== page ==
Special taxing districts in Kansas City lack scrutiny and oversight, auditor says

·3 min read

Community improvement districts, a popular method of raising sales taxes or property assessments to benefit commercial developments like shopping locales or hotels, get little in the way of oversight from City Hall in Kansas City, according to a recent audit.

Kansas City Auditor Doug Jones told the city council on Thursday that as community improvement districts have proliferated — there were only three in 2002 and now there are 74 scattered across town — City Hall should adopt policies that provide more scrutiny of the districts.

The public wants more accountability and transparency from CIDs,” Jones told the Kansas City Council as he presented his audit.

Members of the council asked no questions and held no discussion about the audit on Thursday.

In 2018, Missouri Auditor Nicole Galloway looked into CIDs and also found there was lax oversight of the program, having identified instances of conflicts of interest and self-dealing.

CIDs are created when a majority of property owners in a certain area ask for one. Most CIDs collect increases in sales taxes or property assessments within a district. That money is then spent on areas like landscaping, security, trash collection and marketing.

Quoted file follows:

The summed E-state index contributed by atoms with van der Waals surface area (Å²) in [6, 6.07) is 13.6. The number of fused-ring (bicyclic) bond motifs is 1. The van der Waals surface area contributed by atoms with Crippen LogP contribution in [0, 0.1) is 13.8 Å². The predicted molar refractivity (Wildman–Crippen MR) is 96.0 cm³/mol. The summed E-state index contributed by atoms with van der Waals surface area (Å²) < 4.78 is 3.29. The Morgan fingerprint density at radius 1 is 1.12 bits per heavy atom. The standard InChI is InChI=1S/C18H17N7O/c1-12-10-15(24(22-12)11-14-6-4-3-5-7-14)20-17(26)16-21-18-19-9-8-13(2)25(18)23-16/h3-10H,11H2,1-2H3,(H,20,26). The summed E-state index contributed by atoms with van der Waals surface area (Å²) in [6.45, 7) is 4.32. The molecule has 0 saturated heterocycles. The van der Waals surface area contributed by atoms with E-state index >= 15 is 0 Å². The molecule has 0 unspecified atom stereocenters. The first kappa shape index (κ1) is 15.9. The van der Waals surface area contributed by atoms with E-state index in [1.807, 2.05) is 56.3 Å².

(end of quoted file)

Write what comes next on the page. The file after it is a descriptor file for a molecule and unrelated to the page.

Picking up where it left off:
CIDs are credited with maintaining and improving areas like downtown, Westport and Waldo, where large districts were created to provide a common benefit to businesses and visitors.

In recent years, however, several CIDs have been created to benefit a single property owner or developer. In 2016, for example, the Intercontinental Hotel at the Country Club Plaza created a CID for itself to raise taxes earmarked to pay for upkeep of deterioration that the ritzy hotel argued had created blighted conditions. A similar CID was approved for the Romanelli Shopping Center in Waldo in 2019.

Both were criticized for using taxes to subsidize property maintenance. More than half of the existing CIDs in Kansas City benefit a single owner or developer, as opposed to community-based districts like those covering Westport or downtown.

Kansas City’s audit showed that City Hall lacks a process for evaluating whether CIDs use the money they raise for public benefits. And there are enough CIDs now that many overlap with each other or other special tax districts, which has the effect of pushing sales taxes upwards. In some CIDs, the audit said, sales taxes are pushing 11.6%.

The audit also noted that several CIDs — more than a third — have not submitted their annual budgets to City Hall, a requirement under Missouri law. That leaves the public no sense of how the districts plan to spend public funds.

And while Missouri law requires CIDs to prepare and submit a budget, there are no fines or penalties for not doing so.

The audit recommends the city issue fines to districts that don’t submit a budget on time or at all. It also recommended that the city create an evaluation process for approving new CIDs, shorten how long they can last and require reporting of how public money it raises gets spent.

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